02 Jun Customer experience marketing & cynicism
It seems that most law practices now recognise the primary importance of the customer experience to their appeal and therefore emphasise service attributes on their websites. The problem is that all these claims look or sound the same.
- How many of these numerous claims actually work as marketing messages?
- How many successfully and positively differentiate the offering?
- How many of these claims do you personally believe?
That’s right. We don’t believe the claims – and neither do law practice customers. We’ve all grown cynical and have developed a knee-jerk rejection of the vast majority of these vague claims to offer a superior client experience.
Irony abounds: a chasm often develops between the various claims of an excellent customer experience – and the actual experience of customers. The claims therefore only act to foster disappointment, and actually lead to reduced customer satisfaction and weaker net promoter scores.
The backlash has begun and you may have noticed – since about 2012 – that a number of organisations, including some astute law practices, have pulled back from making customer experience the centrepiece of their marketing campaigns. The most obvious example is the big Australian banks: over the past few years they have stopped their largely undifferentiated claims to offer a superior service, and have subtly fallen back to more traditional product-based features and benefit messaging.
Is it time for law practices to do the same? Lawyers – who are expert cynics – should realise that simple, vague claims in relation to customer experience are only likely to breed cynicism and disappointment.
Going forward, law practices need to:
- Invest more in the experience, less in the marketing of the experience
- Increasingly market a superior client experience through the experience, rather than through mere claims
- Craft better, more specific, more convincing value propositions – then provide some evidence
Don’t make customer experience a part of your marketing message unless you can make your claims convincing or you can back them up with evidence. If clients are going to respond cynically, you might be better off focusing on other messages, such as price, experience or expertise.
Marketing a superior client experience through the experience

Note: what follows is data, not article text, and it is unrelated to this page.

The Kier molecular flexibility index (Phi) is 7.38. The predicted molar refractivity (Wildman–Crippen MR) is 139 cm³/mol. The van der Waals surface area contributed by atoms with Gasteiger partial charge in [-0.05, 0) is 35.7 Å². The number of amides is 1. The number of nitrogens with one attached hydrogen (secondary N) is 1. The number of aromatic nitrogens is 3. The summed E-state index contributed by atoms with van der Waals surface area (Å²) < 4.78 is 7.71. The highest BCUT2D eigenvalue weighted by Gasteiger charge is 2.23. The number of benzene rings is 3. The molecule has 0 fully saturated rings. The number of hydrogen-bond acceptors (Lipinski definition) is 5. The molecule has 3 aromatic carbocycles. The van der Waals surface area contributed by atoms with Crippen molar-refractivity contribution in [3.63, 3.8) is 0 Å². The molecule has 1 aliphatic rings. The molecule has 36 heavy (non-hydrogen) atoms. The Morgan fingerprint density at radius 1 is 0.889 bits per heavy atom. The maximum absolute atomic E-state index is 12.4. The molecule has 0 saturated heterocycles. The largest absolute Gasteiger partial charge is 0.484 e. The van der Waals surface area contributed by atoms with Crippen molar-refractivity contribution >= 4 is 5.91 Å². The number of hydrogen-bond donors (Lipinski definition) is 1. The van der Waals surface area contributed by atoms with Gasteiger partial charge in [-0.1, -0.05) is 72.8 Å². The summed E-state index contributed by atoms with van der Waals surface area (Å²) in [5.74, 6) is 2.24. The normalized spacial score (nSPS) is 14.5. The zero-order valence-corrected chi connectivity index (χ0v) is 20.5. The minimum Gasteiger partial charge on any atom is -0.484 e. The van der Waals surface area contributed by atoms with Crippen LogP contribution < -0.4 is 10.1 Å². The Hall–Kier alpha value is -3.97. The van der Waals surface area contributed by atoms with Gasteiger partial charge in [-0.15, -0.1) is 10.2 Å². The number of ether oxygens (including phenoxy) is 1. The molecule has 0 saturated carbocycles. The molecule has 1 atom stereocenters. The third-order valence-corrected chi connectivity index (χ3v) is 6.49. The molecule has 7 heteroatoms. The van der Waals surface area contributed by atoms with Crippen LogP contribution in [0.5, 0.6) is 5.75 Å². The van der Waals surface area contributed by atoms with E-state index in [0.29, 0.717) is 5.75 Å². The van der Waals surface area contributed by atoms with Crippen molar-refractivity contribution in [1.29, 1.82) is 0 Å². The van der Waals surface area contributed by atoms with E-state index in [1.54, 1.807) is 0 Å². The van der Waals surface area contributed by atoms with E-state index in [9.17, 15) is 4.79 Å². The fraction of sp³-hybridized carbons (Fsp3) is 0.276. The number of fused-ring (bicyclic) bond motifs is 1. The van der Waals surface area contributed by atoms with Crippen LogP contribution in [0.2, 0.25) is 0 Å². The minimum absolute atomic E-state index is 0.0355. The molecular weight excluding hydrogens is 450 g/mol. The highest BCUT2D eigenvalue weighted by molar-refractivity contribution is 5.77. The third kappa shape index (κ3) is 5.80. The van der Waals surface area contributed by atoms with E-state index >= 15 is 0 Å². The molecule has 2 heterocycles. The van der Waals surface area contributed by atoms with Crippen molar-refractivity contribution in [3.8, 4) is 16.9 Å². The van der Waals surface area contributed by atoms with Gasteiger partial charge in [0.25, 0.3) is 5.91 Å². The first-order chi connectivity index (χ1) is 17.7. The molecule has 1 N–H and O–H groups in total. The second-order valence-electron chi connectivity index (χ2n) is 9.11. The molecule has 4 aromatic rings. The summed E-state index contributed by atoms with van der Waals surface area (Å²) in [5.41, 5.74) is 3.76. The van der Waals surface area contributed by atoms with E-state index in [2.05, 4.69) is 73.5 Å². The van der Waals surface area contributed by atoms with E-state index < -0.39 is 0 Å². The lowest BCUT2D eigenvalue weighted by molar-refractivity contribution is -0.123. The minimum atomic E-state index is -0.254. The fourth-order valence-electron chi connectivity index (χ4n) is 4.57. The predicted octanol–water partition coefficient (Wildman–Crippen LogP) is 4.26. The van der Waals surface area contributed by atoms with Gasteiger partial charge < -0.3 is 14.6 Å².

Yes – this is really a very old game. It’s about reputation building and referrals. It’s the oldest form of professional services marketing in the world, but it’s an area that has got more sophisticated in recent years and for legal practices, it takes more than just delivering an excellent client experience (which itself is much tougher than most practices realise); it involves:
- communicating value (selling the value), and wherever possible
- being specific in customer communications about the experience value
In an ideal world, delivering excellent client service should be enough – but more often than not it isn’t. Customers don’t see all your hard work, they don’t understand the value of it, and don’t understand why it’s all so complicated and takes so much time. If you want to be appreciated for your efforts, you often have to explain these and educate your customers.
Customers need to recognise where and how they have received superior service (which is certainly not always apparent and obvious in legal services) – and then they need to be able to communicate this to others.
- If customers don’t recognise a superior experience, they’ll be neutral about it: an ‘OK’, a 7 or 8 on net performance scores, a cool or lukewarm referral. They won’t actively promote you to others.
- If customers can’t communicate a specific superior aspect of your service to others, a potential warm and powerful referral will become a weak one.
The above requires an investment in the sales and communication skills of frontline staff, as well as the disciplined but subtle repetition of key messages (referral messages) – from initial engagement to the seeking of customer feedback and subsequent relationship management – that reinforce the specific superior nature of the customer experience.
(The above isn’t easy: there is a fine between communicating value as part of delivering a service and being seen as ‘salesy’.)
Crafting better, more specific, more convincing value propositions
What messages would make the discerning client override their natural cynicism about service claims and start to believe your organisation can deliver? Suggestions include:
Position your experience
- be specific about your customer experience difference.
- do you offer a quick and easy transaction, or a deep, trust-based relationship?
- what customer types will your experience most appeal to?
Define your terms
- what do you mean when you say ‘customer service’?
- explain what you mean by the terms you use
- explain what you understand about customer needs and preferences
- how does your organisation deliver an excellent client experience?
- What do you actually do differently from your competitors that creates client value?
- do you have any proof?
- are there any statistics on satisfied clients, client testimonials, professional or business awards to support claims of service excellence?
- can all your stuff justify any organisational claims?